Originally published: August 8, 2014
Last updated: August 8, 2014 - 1:52pm
Google, Microsoft and Facebook are cranking up an emerging wireless technology known as Wi-FAR to help reduce the digital divide in remote and unconnected regions of the world.
Wi-FAR is a recently trademarked name from the nonprofit WhiteSpace Alliance (WSA) that refers to the 802.22 wireless standard first approved by the Institute of Electrical and Electronics Engineers (IEEE) in 2011. The standard shares the underused TV band of spectrum called whitespace to send wireless signals, typically over distances of six to 18 miles in rural and remote areas.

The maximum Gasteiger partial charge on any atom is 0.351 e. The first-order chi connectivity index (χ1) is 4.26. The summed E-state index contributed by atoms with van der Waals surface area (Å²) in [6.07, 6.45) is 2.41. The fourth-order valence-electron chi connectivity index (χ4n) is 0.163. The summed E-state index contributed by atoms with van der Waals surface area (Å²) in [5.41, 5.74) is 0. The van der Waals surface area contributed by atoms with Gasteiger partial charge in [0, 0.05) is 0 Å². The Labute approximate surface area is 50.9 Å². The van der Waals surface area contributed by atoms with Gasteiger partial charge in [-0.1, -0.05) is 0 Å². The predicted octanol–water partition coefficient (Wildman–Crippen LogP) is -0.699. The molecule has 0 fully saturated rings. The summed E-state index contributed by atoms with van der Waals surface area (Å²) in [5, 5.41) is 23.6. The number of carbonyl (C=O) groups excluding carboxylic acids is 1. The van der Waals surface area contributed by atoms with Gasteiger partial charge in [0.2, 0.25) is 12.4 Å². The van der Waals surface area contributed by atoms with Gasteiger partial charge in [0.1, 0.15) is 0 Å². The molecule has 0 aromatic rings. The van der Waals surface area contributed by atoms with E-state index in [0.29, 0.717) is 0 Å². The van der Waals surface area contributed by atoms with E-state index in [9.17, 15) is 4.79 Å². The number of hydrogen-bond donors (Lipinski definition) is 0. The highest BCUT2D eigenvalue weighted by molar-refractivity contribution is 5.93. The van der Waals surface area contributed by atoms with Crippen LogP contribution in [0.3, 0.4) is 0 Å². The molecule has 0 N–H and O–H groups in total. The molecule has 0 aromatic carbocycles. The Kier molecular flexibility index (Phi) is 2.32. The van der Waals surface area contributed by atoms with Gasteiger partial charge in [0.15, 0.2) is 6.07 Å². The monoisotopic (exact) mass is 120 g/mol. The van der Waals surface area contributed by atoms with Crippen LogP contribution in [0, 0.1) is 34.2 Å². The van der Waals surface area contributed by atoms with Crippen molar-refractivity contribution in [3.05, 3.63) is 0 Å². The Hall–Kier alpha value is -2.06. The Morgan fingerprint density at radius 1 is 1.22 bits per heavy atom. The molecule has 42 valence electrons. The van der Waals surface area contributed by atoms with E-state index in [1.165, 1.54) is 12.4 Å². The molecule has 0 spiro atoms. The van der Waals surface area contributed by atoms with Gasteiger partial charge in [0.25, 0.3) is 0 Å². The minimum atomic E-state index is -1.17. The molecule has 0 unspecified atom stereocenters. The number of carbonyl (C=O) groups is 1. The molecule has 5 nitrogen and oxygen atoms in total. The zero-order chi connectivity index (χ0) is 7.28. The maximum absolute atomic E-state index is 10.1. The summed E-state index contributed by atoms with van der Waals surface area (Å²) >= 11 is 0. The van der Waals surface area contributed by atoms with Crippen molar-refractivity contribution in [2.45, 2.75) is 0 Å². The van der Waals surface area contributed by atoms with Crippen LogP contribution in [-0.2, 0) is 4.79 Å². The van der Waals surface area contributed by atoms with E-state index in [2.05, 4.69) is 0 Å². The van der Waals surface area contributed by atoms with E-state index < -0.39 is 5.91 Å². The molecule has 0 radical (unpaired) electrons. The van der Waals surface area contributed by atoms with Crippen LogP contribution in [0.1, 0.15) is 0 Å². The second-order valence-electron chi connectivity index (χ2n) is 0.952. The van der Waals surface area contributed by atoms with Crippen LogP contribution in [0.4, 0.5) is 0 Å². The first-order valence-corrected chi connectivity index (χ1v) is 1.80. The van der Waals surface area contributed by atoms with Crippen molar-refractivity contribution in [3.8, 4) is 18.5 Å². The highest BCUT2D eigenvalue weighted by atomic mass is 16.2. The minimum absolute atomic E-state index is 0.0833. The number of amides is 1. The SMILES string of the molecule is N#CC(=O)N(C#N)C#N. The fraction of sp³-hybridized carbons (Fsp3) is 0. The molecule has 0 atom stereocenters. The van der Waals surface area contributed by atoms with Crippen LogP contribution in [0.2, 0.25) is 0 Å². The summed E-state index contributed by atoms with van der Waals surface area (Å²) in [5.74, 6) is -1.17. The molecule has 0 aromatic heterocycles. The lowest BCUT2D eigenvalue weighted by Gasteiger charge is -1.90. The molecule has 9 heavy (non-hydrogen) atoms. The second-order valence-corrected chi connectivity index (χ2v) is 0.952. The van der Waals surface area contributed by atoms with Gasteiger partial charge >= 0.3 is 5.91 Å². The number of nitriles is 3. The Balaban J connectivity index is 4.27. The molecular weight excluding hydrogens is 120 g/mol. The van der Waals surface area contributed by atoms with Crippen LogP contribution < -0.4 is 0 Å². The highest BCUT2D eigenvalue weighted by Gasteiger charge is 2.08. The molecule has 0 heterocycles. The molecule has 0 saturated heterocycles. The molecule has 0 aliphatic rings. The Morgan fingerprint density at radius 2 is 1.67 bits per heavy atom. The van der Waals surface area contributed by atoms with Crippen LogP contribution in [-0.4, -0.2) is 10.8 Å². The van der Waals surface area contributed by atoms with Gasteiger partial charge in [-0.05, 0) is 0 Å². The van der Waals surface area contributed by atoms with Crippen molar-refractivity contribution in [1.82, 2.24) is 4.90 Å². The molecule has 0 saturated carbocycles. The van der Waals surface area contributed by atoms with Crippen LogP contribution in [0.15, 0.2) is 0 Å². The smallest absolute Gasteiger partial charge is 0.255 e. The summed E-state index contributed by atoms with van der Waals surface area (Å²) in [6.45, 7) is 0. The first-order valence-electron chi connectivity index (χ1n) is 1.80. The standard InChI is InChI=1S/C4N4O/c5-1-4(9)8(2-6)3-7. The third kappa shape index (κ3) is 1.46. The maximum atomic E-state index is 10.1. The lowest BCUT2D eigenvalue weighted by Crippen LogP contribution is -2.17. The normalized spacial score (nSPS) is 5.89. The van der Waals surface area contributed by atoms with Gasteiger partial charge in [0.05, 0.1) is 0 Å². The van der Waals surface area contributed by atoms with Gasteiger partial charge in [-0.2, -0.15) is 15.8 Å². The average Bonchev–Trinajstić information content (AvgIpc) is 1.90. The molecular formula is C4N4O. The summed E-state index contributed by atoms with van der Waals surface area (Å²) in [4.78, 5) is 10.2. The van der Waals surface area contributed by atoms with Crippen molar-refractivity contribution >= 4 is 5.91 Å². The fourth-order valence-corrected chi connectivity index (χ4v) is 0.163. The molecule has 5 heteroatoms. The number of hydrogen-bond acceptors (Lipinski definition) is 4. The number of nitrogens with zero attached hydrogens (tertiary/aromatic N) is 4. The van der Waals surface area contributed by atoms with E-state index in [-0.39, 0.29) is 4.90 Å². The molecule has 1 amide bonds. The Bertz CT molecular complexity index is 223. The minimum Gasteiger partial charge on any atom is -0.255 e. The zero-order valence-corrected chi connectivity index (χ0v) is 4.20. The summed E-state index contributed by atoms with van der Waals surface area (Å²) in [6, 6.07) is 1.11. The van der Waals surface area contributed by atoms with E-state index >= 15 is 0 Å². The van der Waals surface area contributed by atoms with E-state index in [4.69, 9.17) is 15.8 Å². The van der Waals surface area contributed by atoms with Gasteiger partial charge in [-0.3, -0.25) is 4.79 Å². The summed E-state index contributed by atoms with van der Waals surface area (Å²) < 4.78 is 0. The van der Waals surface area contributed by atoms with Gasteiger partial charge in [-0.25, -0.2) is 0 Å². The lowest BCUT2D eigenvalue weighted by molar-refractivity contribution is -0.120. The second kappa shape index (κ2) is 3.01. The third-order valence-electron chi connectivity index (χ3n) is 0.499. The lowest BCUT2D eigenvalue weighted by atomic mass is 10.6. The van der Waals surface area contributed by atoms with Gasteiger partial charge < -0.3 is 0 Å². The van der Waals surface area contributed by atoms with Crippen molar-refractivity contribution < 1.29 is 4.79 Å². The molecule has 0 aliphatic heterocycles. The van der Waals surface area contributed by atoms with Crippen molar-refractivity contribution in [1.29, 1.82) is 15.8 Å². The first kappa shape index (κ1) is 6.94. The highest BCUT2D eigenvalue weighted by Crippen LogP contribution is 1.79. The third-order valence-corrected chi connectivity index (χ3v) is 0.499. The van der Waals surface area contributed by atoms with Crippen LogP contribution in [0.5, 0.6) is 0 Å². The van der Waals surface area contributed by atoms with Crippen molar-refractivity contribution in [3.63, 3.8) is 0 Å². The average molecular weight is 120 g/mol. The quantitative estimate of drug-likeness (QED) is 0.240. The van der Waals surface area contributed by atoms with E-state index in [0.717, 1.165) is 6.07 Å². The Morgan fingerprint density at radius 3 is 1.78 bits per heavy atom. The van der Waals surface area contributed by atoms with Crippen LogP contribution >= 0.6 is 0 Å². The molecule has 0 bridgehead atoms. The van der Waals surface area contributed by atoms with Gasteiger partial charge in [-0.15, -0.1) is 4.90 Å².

For an impoverished or sparsely populated region where businesses and schoolchildren have little Internet access, Wi-FAR could be a godsend when used to link base stations (typically found at the ground level of cell towers) in a distributed network.
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